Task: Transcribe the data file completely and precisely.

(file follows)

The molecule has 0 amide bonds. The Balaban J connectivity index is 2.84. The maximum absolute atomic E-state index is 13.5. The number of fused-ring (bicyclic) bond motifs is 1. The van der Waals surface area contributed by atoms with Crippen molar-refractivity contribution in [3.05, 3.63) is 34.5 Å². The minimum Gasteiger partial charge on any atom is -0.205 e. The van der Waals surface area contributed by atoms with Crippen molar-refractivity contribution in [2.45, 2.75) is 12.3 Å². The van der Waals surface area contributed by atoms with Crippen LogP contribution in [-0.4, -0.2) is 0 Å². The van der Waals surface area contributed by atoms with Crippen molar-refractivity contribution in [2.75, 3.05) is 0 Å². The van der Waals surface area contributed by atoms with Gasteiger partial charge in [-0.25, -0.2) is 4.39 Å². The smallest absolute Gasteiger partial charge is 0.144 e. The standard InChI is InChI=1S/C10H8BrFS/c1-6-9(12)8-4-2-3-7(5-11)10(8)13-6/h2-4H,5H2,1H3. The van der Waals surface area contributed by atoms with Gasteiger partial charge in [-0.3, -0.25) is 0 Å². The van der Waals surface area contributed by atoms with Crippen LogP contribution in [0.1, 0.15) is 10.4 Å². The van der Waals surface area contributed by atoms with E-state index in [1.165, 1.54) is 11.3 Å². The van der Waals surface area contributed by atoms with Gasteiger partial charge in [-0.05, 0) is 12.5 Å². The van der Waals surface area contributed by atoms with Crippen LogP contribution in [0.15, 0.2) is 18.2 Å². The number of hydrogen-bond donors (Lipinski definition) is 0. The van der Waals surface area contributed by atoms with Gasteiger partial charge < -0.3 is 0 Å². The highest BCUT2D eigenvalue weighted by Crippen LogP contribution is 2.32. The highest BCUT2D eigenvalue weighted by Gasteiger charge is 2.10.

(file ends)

The molecule has 0 amide bonds. The Balaban J connectivity index is 2.84. The maximum absolute atomic E-state index is 13.5. The number of fused-ring (bicyclic) bond motifs is 1. The van der Waals surface area contributed by atoms with Crippen molar-refractivity contribution in [3.05, 3.63) is 34.5 Å². The minimum Gasteiger partial charge on any atom is -0.205 e. The van der Waals surface area contributed by atoms with Crippen molar-refractivity contribution in [2.45, 2.75) is 12.3 Å². The van der Waals surface area contributed by atoms with Crippen LogP contribution in [-0.4, -0.2) is 0 Å². The van der Waals surface area contributed by atoms with Crippen molar-refractivity contribution in [2.75, 3.05) is 0 Å². The van der Waals surface area contributed by atoms with Gasteiger partial charge in [-0.25, -0.2) is 4.39 Å². The smallest absolute Gasteiger partial charge is 0.144 e. The standard InChI is InChI=1S/C10H8BrFS/c1-6-9(12)8-4-2-3-7(5-11)10(8)13-6/h2-4H,5H2,1H3. The van der Waals surface area contributed by atoms with Gasteiger partial charge in [-0.3, -0.25) is 0 Å². The van der Waals surface area contributed by atoms with Crippen LogP contribution in [0.1, 0.15) is 10.4 Å². The van der Waals surface area contributed by atoms with E-state index in [1.165, 1.54) is 11.3 Å². The van der Waals surface area contributed by atoms with Gasteiger partial charge in [-0.05, 0) is 12.5 Å². The van der Waals surface area contributed by atoms with Crippen LogP contribution in [0.15, 0.2) is 18.2 Å². The number of hydrogen-bond donors (Lipinski definition) is 0. The van der Waals surface area contributed by atoms with Gasteiger partial charge < -0.3 is 0 Å². The highest BCUT2D eigenvalue weighted by Crippen LogP contribution is 2.32. The highest BCUT2D eigenvalue weighted by Gasteiger charge is 2.10.